Can blood pressure medication increase your skin cancer risk?

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A few studies have found a link between taking some blood pressure medications and an increased risk of developing skin cancer.

News that taking blood pressure medication may increase your risk of developing skin cancer can be concerning if you’ve had skin cancer. Anyone who’s had skin cancer has a higher risk of developing another one. If you’re wondering whether to toss your blood pressure medication to reduce your risk, here’s what dermatologists recommend:

  1. Continue taking your medication until you can talk with the doctor who prescribed it. Taking a blood pressure medication for a few more days or weeks won’t dramatically increase your risk of getting skin cancer. If you immediately stop taking the medication, your blood pressure may rise quickly. For some people, that rise could increase their risk of having a heart attack or stroke.

  2. Tell the doctor who prescribed the medication about your concerns. Explaining why you’re concerned can help your doctor assess your risk. Be sure to tell your doctor that you’ve had skin cancer. Also tell your doctor if you:

    • Know of blood relatives who had skin cancer
    • Spend a lot of time outdoors
    • Take any other medication

    Any one of these could dramatically increase your risk of developing skin cancer.

  1. Understand that only one type of blood pressure medication has been linked to an increased risk of developing skin cancer. In studies, only the blood pressure medications that contain hydrochlorothiazide have been linked to an increased risk of skin cancer. Researchers speculate this happens because hydrochlorothiazide makes the skin more sensitive to the sun.

    Today, there are several blood pressure medications that do not contain hydrochlorothiazide.

  2. Realize that more research is needed. The current findings came from Danish studies. The researchers reached their conclusion by looking at Danish medical records. Because the researchers discovered this by looking at medical records, they don’t know whether the patients had other risk factors for skin cancer. It could be that the patients who developed skin cancer never protected their skin from the sun. It’s possible they used tanning beds.

    As such, the researchers continue to conduct studies that can shed more light on this finding.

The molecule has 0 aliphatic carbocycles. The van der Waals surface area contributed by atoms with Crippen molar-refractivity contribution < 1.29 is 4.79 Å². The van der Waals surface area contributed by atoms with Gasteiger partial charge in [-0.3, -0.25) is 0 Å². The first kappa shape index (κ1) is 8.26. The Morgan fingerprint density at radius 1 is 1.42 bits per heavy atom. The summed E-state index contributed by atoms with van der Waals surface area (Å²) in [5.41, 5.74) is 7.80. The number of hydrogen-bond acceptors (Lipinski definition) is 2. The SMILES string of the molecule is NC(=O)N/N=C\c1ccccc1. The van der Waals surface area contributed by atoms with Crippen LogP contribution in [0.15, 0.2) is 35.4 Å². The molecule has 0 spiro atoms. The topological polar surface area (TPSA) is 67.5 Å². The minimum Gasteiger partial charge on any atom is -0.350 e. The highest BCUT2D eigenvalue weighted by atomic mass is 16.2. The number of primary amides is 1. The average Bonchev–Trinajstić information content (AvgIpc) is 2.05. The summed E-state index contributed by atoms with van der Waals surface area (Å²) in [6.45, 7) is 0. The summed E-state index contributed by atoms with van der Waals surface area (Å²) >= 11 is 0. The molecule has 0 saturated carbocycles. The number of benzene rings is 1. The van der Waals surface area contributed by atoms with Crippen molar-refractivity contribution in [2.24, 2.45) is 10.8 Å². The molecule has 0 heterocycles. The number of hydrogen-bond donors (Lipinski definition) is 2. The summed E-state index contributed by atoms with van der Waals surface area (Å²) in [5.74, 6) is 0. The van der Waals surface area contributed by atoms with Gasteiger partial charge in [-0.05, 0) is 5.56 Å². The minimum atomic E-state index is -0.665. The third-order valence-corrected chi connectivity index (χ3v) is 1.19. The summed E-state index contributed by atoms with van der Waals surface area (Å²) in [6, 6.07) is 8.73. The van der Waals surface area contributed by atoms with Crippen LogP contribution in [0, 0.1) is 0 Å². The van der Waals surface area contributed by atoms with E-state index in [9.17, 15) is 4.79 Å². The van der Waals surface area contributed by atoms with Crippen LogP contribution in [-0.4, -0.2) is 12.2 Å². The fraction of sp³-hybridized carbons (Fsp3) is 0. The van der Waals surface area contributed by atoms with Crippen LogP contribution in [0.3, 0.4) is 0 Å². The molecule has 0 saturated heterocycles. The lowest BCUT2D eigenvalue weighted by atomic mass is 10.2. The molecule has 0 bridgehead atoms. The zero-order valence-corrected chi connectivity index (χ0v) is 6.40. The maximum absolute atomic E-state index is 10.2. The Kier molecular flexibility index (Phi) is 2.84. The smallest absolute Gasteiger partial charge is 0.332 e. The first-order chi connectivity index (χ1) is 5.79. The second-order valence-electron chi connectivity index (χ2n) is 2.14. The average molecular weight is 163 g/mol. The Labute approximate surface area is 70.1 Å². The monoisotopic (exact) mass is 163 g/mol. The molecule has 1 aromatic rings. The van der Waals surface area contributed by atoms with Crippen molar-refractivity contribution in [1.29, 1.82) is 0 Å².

3. Follow these proven strategies to reduce your risk of getting another skin cancer. Science has shown us that it’s possible to reduce your risk of getting skin cancer by:

    • Protecting your skin from the sun. Many skin cancers could be prevented if people would protect their skin from the sun. Even if you have a higher risk of developing skin cancer, sun protection can reduce your risk.

    • Forgetting about using a tanning bed or sun lamp. Using a tanning bed or sun lamp just once dramatically increases your risk of developing skin cancer. The evidence for this is so strong that the U.S. Food and Drug Administration (FDA) requires warning labels on these tanning devices.

    • Examining your skin for signs of skin cancer as often as your dermatologist recommends. Many skin cancers are found when people examine their own skin and notice that something has changed. This helps to find skin cancer early when it’s most treatable. For this reason, dermatologists encourage everyone to learn how to do a skin self-exam.

  4. Keep your dermatology appointments. If you have a higher risk of getting skin cancer, you want to see a board-certified dermatologist. These doctors are the skin cancer specialists. Your dermatologist will tell you how often you should return for exams. Be sure to keep all of these appointments.

Controlling blood pressure good for your health, too

High blood pressure can harm your body. Controlling high blood pressure helps to prevent a stroke, heart attack, and kidney failure. By teaming up with your primary care doctor and a board-certified dermatologist, you can manage both your blood pressure and reduce your risk of getting another skin cancer.

If you need a dermatologist, go to:

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References
American Academy of Dermatology. Indoor tanning fact sheet. Last accessed March 28, 2018.

Pedersen SA, Gaist D, et al. “Hydrochlorothiazide use and risk of non-melanoma skin cancer: A nationwide case-control study from Denmark.” J Am Acad Dermatol. 2018; 78(4):673-81.